However, what surprised the Indian officials was the number of Chinese military personnel who transgressed on August 30, they said.

The Chinese side has also significantly ramped up infrastructure development along the LAC in the sector.

India has been maintaining a strict vigil along the nearly 3,500-km LAC following the eastern Ladakh standoff.

The border standoff between the Indian and Chinese militaries erupted on May 5 last year in eastern Ladakh following a violent clash in the Pangong lake area. Both sides gradually ramped up their presence by rushing in tens of thousands of soldiers as well as heavy weaponry.

As a result of a series of military and diplomatic talks, the two sides completed the disengagement process in the Gogra area last month.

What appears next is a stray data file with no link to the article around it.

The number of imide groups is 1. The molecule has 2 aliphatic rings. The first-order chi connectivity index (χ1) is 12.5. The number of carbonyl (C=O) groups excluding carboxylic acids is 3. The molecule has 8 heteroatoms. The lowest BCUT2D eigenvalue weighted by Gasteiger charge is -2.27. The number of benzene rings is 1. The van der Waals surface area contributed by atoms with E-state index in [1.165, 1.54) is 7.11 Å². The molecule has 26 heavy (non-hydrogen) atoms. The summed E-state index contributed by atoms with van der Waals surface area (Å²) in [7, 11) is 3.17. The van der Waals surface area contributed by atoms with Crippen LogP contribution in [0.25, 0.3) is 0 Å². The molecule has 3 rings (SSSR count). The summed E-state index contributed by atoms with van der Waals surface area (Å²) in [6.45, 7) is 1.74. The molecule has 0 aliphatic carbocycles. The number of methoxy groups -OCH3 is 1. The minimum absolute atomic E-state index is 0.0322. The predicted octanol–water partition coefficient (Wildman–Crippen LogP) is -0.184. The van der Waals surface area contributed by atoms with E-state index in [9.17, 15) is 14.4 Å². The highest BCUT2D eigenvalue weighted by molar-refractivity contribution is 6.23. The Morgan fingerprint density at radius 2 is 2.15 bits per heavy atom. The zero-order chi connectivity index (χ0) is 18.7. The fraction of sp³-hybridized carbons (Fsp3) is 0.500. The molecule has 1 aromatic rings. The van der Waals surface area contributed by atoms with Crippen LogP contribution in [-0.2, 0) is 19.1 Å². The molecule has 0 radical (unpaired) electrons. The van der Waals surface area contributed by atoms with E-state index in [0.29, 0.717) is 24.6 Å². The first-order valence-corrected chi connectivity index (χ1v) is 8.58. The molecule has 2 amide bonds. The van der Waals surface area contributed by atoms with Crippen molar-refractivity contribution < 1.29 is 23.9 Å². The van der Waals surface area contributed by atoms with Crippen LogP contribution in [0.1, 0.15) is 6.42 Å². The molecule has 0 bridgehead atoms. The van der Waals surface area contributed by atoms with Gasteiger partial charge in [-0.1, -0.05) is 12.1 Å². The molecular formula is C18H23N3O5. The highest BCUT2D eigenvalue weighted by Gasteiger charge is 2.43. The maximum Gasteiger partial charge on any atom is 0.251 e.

In February, the two sides completed the withdrawal of troops and weapons from the north and south banks of the Pangong lake in line with a disengagement agreement.

Each side currently has around 50,000 to 60,000 troops along the Line of Actual Control (LAC) in the sensitive sector.

India's Envoy Asks China To Avoid Shifting Goalposts On Bilateral Ties

BEIJING, Sept 26: India's envoy to China, Vikram Misri, has said "shifting of goalposts" should be avoided in bilateral relations as they serve as an obstacle that could block progress.

Speaking at a virtual dialogue organised by a Chinese university, Misri said challenges like the COVID-19 pandemic, reviving economies and sweeping technological transformations have only served to amplify the importance of India-China relations.